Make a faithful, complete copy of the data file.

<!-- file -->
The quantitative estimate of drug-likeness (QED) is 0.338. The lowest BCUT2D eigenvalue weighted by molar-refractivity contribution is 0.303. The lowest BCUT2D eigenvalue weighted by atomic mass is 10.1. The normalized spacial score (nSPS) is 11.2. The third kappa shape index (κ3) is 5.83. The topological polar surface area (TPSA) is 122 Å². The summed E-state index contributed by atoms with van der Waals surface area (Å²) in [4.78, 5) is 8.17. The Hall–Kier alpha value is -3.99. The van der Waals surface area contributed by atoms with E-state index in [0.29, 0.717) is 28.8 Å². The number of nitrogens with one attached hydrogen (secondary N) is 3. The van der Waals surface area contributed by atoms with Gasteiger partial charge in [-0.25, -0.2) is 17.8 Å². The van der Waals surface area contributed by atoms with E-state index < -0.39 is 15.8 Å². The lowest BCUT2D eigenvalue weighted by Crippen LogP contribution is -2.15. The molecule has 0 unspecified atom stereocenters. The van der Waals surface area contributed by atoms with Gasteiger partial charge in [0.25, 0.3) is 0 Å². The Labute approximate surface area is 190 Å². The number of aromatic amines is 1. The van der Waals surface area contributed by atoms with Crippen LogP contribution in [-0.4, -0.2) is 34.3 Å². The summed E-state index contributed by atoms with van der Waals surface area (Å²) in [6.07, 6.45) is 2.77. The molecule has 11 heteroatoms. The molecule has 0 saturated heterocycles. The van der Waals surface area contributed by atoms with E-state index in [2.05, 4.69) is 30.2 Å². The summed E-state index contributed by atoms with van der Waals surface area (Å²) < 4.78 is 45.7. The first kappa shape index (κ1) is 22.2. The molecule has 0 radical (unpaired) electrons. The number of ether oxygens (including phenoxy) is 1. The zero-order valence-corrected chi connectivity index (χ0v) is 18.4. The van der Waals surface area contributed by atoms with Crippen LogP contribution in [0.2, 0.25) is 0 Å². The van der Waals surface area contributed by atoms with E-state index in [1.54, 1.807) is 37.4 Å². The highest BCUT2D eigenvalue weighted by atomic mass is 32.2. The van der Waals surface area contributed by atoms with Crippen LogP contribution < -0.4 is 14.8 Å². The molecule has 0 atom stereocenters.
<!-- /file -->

The quantitative estimate of drug-likeness (QED) is 0.338. The lowest BCUT2D eigenvalue weighted by molar-refractivity contribution is 0.303. The lowest BCUT2D eigenvalue weighted by atomic mass is 10.1. The normalized spacial score (nSPS) is 11.2. The third kappa shape index (κ3) is 5.83. The topological polar surface area (TPSA) is 122 Å². The summed E-state index contributed by atoms with van der Waals surface area (Å²) in [4.78, 5) is 8.17. The Hall–Kier alpha value is -3.99. The van der Waals surface area contributed by atoms with E-state index in [0.29, 0.717) is 28.8 Å². The number of nitrogens with one attached hydrogen (secondary N) is 3. The van der Waals surface area contributed by atoms with Gasteiger partial charge in [-0.25, -0.2) is 17.8 Å². The van der Waals surface area contributed by atoms with E-state index < -0.39 is 15.8 Å². The lowest BCUT2D eigenvalue weighted by Crippen LogP contribution is -2.15. The molecule has 0 unspecified atom stereocenters. The van der Waals surface area contributed by atoms with Gasteiger partial charge in [0.25, 0.3) is 0 Å². The Labute approximate surface area is 190 Å². The number of aromatic amines is 1. The van der Waals surface area contributed by atoms with Crippen LogP contribution in [-0.4, -0.2) is 34.3 Å². The summed E-state index contributed by atoms with van der Waals surface area (Å²) in [6.07, 6.45) is 2.77. The molecule has 11 heteroatoms. The molecule has 0 saturated heterocycles. The van der Waals surface area contributed by atoms with E-state index in [2.05, 4.69) is 30.2 Å². The summed E-state index contributed by atoms with van der Waals surface area (Å²) < 4.78 is 45.7. The first kappa shape index (κ1) is 22.2. The molecule has 0 radical (unpaired) electrons. The number of ether oxygens (including phenoxy) is 1. The zero-order valence-corrected chi connectivity index (χ0v) is 18.4. The van der Waals surface area contributed by atoms with Crippen LogP contribution in [0.2, 0.25) is 0 Å². The van der Waals surface area contributed by atoms with E-state index in [1.54, 1.807) is 37.4 Å². The highest BCUT2D eigenvalue weighted by atomic mass is 32.2. The van der Waals surface area contributed by atoms with Crippen LogP contribution < -0.4 is 14.8 Å². The molecule has 0 atom stereocenters.